Getting a concerto gig as a soloist?
So the past few years of my life have been a mess. I have burned a lot of bridges in my career and have seen stupid mistakes that I have made in my past as a musician. Over these few years I have not been gigging (since no one wanted to hire me due to unprofessional reasons), but I have fixed almost every single technical issue. I would not say that I'm "amazing," but my technique/musically has grown on a tremendous scale. I want to get back into gigging now that I know how to be professional. There is a nearby community orchestra which I have never worked with; I would like to Solo with a simple concerto with them to help get my name back into society. Should I email this orchestra up and ask to schedule an audition? What would you all recommend I do? Or don't do?
I would schedule some solo recitals that show off your abilities. Make sure you publicize them so the right people attend, especially the conductor of said group. You'll need some solid connections. If you really are a brilliant player with orchestral solo potential you'll get noticed. And get professional quality recordings of your live performances made - they'll come in very handy at some point.
Perhaps you could arrange to give a free recital ag a local church or library to ease back into the swing of things. Put a hat at the door asking for a donation to a good cause you want to receive this money and see how it goes. Pay out of your pocket for some advertising two weeks prior. That is my 2 centimos.
Please don't contact a local community orchestra that you have no prior connection with, asking to play a solo with them. That's presumptuous. It's fine to schedule an audition to join the orchestra as a section player, if they have openings.
OP, your post raises some interesting questions about just what you mean by a number of your phrases.
I think the people above are very well informed, how it is in music classical world etc. But just to intertain you a bit, I can share, experience of my friend to came back on the stage as a danser.
I also want to add that if a community orchestra wants a soloist, they tend to go in one of two directions: Hire a name soloist if they have the money (not likely at the Joshua Bell level but there are plenty to choose from who do not charge as much), or engage someone who is locally well-known: a local university violin professor, member of the closest major professional orchestra, or perhaps the community orchestra's own concertmaster. There is virtually no chance of engaging a newcomer with no professional history to be soloist.
I agree with Mary Ellen Goree.
And if you want to approach an orchestra, I wouldn't do it by email. I'd go to one of their concerts, find the concertmaster after the performance, introduce myself, offer my congratulations on the wonderful job they did and how great the orchestra sounded,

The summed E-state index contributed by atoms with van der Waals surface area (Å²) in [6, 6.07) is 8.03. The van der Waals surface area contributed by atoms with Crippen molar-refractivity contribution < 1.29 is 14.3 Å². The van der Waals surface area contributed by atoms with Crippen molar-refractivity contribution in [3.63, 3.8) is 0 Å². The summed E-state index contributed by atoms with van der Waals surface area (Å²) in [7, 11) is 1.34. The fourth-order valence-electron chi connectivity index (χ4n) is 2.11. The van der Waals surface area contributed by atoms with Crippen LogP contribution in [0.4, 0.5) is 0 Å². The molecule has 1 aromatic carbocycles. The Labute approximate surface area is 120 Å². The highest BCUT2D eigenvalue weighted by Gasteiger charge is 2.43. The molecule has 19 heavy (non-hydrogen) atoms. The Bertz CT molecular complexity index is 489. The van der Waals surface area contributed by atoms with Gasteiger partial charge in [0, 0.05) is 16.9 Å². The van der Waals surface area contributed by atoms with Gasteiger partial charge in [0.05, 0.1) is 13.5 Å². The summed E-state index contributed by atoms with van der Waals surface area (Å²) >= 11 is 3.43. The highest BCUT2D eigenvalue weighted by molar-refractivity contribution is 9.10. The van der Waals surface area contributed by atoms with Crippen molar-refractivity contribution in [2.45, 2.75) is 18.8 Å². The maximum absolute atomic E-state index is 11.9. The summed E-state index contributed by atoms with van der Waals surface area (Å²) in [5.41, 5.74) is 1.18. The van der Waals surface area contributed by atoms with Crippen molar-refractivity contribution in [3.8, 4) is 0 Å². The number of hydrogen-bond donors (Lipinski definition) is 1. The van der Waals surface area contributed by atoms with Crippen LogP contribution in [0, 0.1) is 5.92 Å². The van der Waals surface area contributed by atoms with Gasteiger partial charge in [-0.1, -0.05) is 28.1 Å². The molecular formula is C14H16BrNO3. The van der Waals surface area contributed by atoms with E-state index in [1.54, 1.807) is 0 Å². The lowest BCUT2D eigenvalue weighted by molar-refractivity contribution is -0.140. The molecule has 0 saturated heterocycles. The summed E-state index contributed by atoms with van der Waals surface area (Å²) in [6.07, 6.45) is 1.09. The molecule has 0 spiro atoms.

Adding to Mary Ellen's list, there are two more types that get invited. One are youngsters who look like they're going to be headed for major careers in the future -- usually local teenagers who have won a major international competition. The others are college students or young professionals who are starting to make a name for themselves, may have won local competitions, and attend schools / have teachers that have a relationship with the conductor and/or orchestra's board.
There's one more, but it's rare: occasionally a community orchestra may engage a soloist on the recommendation of a member of the orchestra. But that tends to be either a soloist who may not be known locally but has a good reputation elsewhere and some kind of connection to an orchestra member, or a soloist recommended by a person whose judgment the conductor trusts.
a lot of the above advice is about soloing with an orchestra. Fundraising opportunities are great ways to play for a good cause.
And it's reasonable, in my opinion, to skim an appropriate accompanist's fee from the proceeds when doing a pro bono charity recital.
The OP was asking specifically about getting a gig as soloist with an orchestra.
Or you could hire the orchestra... :-)
"Or you could hire the orchestra... :-)"
"burned your bridges"(?) It can take a very long time to repair a damaged reputation. It might take less time if you move to another major city : LA, NY, Nashville, Texas, etc, then do auditions for lower budget orchestras, volunteer, sponsor your own demo recital. It will take about one year to make yourself known.
"It will take about one year to make yourself known...."
I don't know about burning bridges. Seems like it would make the strings too low to make a decent sound.
Are there reputable competitions he could enter as an adult?
There are, but they're intended for players who are at the level of an internationally-competitive soloist. That doesn't sound like the OP.
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